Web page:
More substantively, knowing your ‘sensitivities’ (as regularly triggered here), I believe I was careful to state my opinions as opinions and contentions, and to specify that “If Congress agrees with these contentions….”
Section 101 eligibility can be used by Congress to limit the scope of patent rights as readily as can any other section of the patent statutes (or a new section, should Congress so choose).
AnonJune 28, 2019 11:12 am
“Thus, to the extent that one agrees that “evergreening” has been a problem in the pharmaceutical sphere, Congress ought to consider (carefully, as always) proposals to continue our patent system in a way that reduces (preferably eliminates) “problems,” while continuing/expanding the parts of our patent system that are working well.”
Sounds great – on its face, but when one considers that there is NO such agreement as to even a problem with evergreening (as defined in the articles that you present), then you are tending more to advocate based on a desired position than any type of accepted norm.
“My original comment contends that much of the trivial work that results in “evergreening” will be done regardless of whether patent-based rewards are available, is of relatively small value, and adds substantially to the costs of health care in the US.”
All assertions that are without merit, much less anything other than your humbly stated (or mis-stated, depending on the level of critical thinking applied) opinions.
The articles YOU present show that options to the as-described “evergreening” ARE present and thus do not (and cannot) provide that “add substantially to the costs of health care in the US.”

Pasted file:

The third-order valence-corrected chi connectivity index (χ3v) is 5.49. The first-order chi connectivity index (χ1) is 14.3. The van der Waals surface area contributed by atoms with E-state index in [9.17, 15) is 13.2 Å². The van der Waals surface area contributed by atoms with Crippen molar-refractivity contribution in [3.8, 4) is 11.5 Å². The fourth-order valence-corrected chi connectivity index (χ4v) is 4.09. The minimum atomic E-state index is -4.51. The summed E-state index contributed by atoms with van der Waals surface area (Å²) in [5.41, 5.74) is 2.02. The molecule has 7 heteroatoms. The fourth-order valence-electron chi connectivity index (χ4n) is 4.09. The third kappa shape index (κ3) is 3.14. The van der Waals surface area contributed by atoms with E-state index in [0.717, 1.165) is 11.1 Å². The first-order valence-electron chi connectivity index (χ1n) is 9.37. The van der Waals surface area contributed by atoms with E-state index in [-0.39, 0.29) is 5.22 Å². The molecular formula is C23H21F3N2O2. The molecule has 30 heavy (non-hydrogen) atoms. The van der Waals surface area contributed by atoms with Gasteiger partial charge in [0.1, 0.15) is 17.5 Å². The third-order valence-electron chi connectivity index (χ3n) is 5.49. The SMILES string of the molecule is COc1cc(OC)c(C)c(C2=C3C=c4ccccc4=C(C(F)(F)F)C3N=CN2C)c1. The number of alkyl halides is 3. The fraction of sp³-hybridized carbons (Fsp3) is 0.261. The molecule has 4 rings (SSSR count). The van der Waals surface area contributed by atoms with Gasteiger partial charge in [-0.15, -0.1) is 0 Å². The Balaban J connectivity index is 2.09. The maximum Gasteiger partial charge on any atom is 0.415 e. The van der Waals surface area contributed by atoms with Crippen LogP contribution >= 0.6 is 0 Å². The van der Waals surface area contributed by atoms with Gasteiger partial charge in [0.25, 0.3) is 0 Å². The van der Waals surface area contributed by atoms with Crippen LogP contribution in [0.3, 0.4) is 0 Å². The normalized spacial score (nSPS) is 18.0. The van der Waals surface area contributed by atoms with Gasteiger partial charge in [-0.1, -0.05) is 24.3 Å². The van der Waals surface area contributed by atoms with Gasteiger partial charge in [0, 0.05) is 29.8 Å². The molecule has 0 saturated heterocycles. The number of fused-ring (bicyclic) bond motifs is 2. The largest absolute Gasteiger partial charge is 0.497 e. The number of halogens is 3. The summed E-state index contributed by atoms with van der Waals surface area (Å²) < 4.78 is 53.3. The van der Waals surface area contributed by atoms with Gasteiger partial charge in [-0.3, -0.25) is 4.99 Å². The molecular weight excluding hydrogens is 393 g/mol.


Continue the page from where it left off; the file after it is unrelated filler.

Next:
You present your opinion as established fact and then want to move on from there.
I say thee neigh.
Further, you venture into a “solution” of “it would be sensible for Congress to consider amending the patent statutes in a way that withdraws patent-eligibility for that subject matter” when you have NOT shown that you understand the very concept of patent eligibility, or the rather “atom bomb” nature of limiting eligibility when perhaps other FAR less intrusive and FAR more pinpoint measures should perhaps be entertained first.
TFCFMJune 28, 2019 09:55 am
Anon: “You appear to be implying that there are “real” inventions and “non-real” inventions that are not the same as those actually controlled by law.”
As many articles on this site discuss, courts and the USPTO are already distinguishing between “real” (read patent-eligible) and “non-real” inventions under the current law.
Even ignoring that reality, though, this article discusses a proposed change to our patent laws. Just as the patent statute (by itself or as interpreted by the courts) already differentiates ‘stuff’ that is and is not eligible for patenting, it surely makes sense to consider how that differentiation can/should be tweaked when such changes are proposed. Here, that differentiation is a central issue in the proposed change.
Patent-eligible subject matter isn’t specified in the Constitution. Instead, it’s specified by Congress, trying to fulfill its constitutionally-authorized power to “promote the progress of science and useful arts” by fashioning a sensible patent system. When Congress does that, it should not close its eyes to our long history of application of our past and present patent statutes. Thus, to the extent that one agrees that “evergreening” has been a problem in the pharmaceutical sphere, Congress ought to consider (carefully, as always) proposals to continue our patent system in a way that reduces (preferably eliminates) “problems,” while continuing/expanding the parts of our patent system that are working well.